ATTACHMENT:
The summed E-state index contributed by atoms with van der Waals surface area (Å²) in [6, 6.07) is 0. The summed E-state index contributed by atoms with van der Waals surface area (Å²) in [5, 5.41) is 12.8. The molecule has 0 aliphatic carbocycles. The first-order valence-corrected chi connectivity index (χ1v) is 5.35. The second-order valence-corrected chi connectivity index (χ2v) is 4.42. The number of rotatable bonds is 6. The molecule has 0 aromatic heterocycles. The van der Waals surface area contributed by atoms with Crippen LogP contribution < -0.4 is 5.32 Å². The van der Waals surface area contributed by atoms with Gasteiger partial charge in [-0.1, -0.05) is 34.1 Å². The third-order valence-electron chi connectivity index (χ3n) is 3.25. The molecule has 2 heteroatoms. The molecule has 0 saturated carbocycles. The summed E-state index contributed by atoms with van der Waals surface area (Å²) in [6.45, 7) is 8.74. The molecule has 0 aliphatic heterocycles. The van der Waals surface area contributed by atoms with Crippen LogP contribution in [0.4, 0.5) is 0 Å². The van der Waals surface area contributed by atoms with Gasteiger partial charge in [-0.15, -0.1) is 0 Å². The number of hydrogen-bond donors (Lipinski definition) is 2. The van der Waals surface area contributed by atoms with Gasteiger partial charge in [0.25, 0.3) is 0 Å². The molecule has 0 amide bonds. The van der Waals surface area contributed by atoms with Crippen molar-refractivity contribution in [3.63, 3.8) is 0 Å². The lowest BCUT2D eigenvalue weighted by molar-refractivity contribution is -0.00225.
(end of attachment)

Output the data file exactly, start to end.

The summed E-state index contributed by atoms with van der Waals surface area (Å²) in [6, 6.07) is 0. The summed E-state index contributed by atoms with van der Waals surface area (Å²) in [5, 5.41) is 12.8. The molecule has 0 aliphatic carbocycles. The first-order valence-corrected chi connectivity index (χ1v) is 5.35. The second-order valence-corrected chi connectivity index (χ2v) is 4.42. The number of rotatable bonds is 6. The molecule has 0 aromatic heterocycles. The van der Waals surface area contributed by atoms with Crippen LogP contribution < -0.4 is 5.32 Å². The van der Waals surface area contributed by atoms with Gasteiger partial charge in [-0.1, -0.05) is 34.1 Å². The third-order valence-electron chi connectivity index (χ3n) is 3.25. The molecule has 2 heteroatoms. The molecule has 0 saturated carbocycles. The summed E-state index contributed by atoms with van der Waals surface area (Å²) in [6.45, 7) is 8.74. The molecule has 0 aliphatic heterocycles. The van der Waals surface area contributed by atoms with Crippen LogP contribution in [0.4, 0.5) is 0 Å². The van der Waals surface area contributed by atoms with Gasteiger partial charge in [-0.15, -0.1) is 0 Å². The number of hydrogen-bond donors (Lipinski definition) is 2. The van der Waals surface area contributed by atoms with Gasteiger partial charge in [0.25, 0.3) is 0 Å². The molecule has 0 amide bonds. The van der Waals surface area contributed by atoms with Crippen molar-refractivity contribution in [3.63, 3.8) is 0 Å². The lowest BCUT2D eigenvalue weighted by molar-refractivity contribution is -0.00225.